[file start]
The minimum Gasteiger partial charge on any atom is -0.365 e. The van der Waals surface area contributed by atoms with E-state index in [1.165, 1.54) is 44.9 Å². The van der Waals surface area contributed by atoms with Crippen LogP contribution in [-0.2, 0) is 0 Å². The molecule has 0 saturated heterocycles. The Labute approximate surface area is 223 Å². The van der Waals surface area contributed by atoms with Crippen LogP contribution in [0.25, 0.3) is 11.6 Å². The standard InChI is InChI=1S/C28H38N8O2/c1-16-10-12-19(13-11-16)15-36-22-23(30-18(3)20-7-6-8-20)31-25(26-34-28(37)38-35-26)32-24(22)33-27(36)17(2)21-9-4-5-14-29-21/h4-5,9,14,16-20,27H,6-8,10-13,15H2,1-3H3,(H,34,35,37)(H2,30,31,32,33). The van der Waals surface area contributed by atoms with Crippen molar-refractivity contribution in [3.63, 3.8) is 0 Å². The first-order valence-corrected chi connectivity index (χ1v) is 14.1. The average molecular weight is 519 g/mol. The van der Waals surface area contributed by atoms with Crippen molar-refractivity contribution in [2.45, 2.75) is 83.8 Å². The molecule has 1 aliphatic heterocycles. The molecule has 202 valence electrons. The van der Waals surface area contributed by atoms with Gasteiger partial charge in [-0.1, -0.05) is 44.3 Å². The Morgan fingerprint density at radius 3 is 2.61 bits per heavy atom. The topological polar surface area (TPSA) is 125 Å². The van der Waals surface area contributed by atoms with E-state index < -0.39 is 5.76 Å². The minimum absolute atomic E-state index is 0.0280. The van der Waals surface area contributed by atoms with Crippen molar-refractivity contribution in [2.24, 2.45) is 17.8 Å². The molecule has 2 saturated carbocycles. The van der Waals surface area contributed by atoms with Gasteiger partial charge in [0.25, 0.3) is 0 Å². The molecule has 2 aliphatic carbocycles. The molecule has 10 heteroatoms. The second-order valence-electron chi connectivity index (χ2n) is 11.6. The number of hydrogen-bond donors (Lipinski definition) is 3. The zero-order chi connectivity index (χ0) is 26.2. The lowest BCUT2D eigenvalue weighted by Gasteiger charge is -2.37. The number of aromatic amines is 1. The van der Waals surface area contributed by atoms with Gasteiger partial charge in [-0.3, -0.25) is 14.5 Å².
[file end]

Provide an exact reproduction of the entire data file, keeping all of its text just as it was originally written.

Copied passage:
The minimum Gasteiger partial charge on any atom is -0.365 e. The van der Waals surface area contributed by atoms with E-state index in [1.165, 1.54) is 44.9 Å². The van der Waals surface area contributed by atoms with Crippen LogP contribution in [-0.2, 0) is 0 Å². The molecule has 0 saturated heterocycles. The Labute approximate surface area is 223 Å². The van der Waals surface area contributed by atoms with Crippen LogP contribution in [0.25, 0.3) is 11.6 Å². The standard InChI is InChI=1S/C28H38N8O2/c1-16-10-12-19(13-11-16)15-36-22-23(30-18(3)20-7-6-8-20)31-25(26-34-28(37)38-35-26)32-24(22)33-27(36)17(2)21-9-4-5-14-29-21/h4-5,9,14,16-20,27H,6-8,10-13,15H2,1-3H3,(H,34,35,37)(H2,30,31,32,33). The van der Waals surface area contributed by atoms with Crippen molar-refractivity contribution in [3.63, 3.8) is 0 Å². The first-order valence-corrected chi connectivity index (χ1v) is 14.1. The average molecular weight is 519 g/mol. The van der Waals surface area contributed by atoms with Crippen molar-refractivity contribution in [2.45, 2.75) is 83.8 Å². The molecule has 1 aliphatic heterocycles. The molecule has 202 valence electrons. The van der Waals surface area contributed by atoms with Gasteiger partial charge in [-0.1, -0.05) is 44.3 Å². The Morgan fingerprint density at radius 3 is 2.61 bits per heavy atom. The topological polar surface area (TPSA) is 125 Å². The van der Waals surface area contributed by atoms with E-state index < -0.39 is 5.76 Å². The minimum absolute atomic E-state index is 0.0280. The van der Waals surface area contributed by atoms with Crippen molar-refractivity contribution in [2.24, 2.45) is 17.8 Å². The molecule has 2 saturated carbocycles. The van der Waals surface area contributed by atoms with Gasteiger partial charge in [0.25, 0.3) is 0 Å². The molecule has 2 aliphatic carbocycles. The molecule has 10 heteroatoms. The second-order valence-electron chi connectivity index (χ2n) is 11.6. The number of hydrogen-bond donors (Lipinski definition) is 3. The zero-order chi connectivity index (χ0) is 26.2. The lowest BCUT2D eigenvalue weighted by Gasteiger charge is -2.37. The number of aromatic amines is 1. The van der Waals surface area contributed by atoms with Gasteiger partial charge in [-0.3, -0.25) is 14.5 Å².